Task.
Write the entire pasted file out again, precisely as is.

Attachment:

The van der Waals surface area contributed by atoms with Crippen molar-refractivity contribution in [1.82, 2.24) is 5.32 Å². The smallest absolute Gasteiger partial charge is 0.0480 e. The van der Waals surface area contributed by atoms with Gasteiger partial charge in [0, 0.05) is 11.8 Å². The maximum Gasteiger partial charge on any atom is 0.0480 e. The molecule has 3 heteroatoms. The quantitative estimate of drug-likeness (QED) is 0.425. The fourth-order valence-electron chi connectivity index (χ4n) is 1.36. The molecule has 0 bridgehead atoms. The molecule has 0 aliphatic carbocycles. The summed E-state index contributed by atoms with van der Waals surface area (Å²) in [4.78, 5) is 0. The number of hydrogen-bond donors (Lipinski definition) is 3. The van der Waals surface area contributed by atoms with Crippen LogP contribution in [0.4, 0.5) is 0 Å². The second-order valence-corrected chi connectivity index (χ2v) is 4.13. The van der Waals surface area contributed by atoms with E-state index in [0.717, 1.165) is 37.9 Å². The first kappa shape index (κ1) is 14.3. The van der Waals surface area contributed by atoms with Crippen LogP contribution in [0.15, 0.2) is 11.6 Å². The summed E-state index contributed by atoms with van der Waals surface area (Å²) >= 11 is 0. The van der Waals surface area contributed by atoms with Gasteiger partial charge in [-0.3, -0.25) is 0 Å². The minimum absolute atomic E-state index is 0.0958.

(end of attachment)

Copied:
The van der Waals surface area contributed by atoms with Crippen molar-refractivity contribution in [1.82, 2.24) is 5.32 Å². The smallest absolute Gasteiger partial charge is 0.0480 e. The van der Waals surface area contributed by atoms with Gasteiger partial charge in [0, 0.05) is 11.8 Å². The maximum Gasteiger partial charge on any atom is 0.0480 e. The molecule has 3 heteroatoms. The quantitative estimate of drug-likeness (QED) is 0.425. The fourth-order valence-electron chi connectivity index (χ4n) is 1.36. The molecule has 0 bridgehead atoms. The molecule has 0 aliphatic carbocycles. The summed E-state index contributed by atoms with van der Waals surface area (Å²) in [4.78, 5) is 0. The number of hydrogen-bond donors (Lipinski definition) is 3. The van der Waals surface area contributed by atoms with Crippen LogP contribution in [0.4, 0.5) is 0 Å². The second-order valence-corrected chi connectivity index (χ2v) is 4.13. The van der Waals surface area contributed by atoms with E-state index in [0.717, 1.165) is 37.9 Å². The first kappa shape index (κ1) is 14.3. The van der Waals surface area contributed by atoms with Crippen LogP contribution in [0.15, 0.2) is 11.6 Å². The summed E-state index contributed by atoms with van der Waals surface area (Å²) >= 11 is 0. The van der Waals surface area contributed by atoms with Gasteiger partial charge in [-0.3, -0.25) is 0 Å². The minimum absolute atomic E-state index is 0.0958.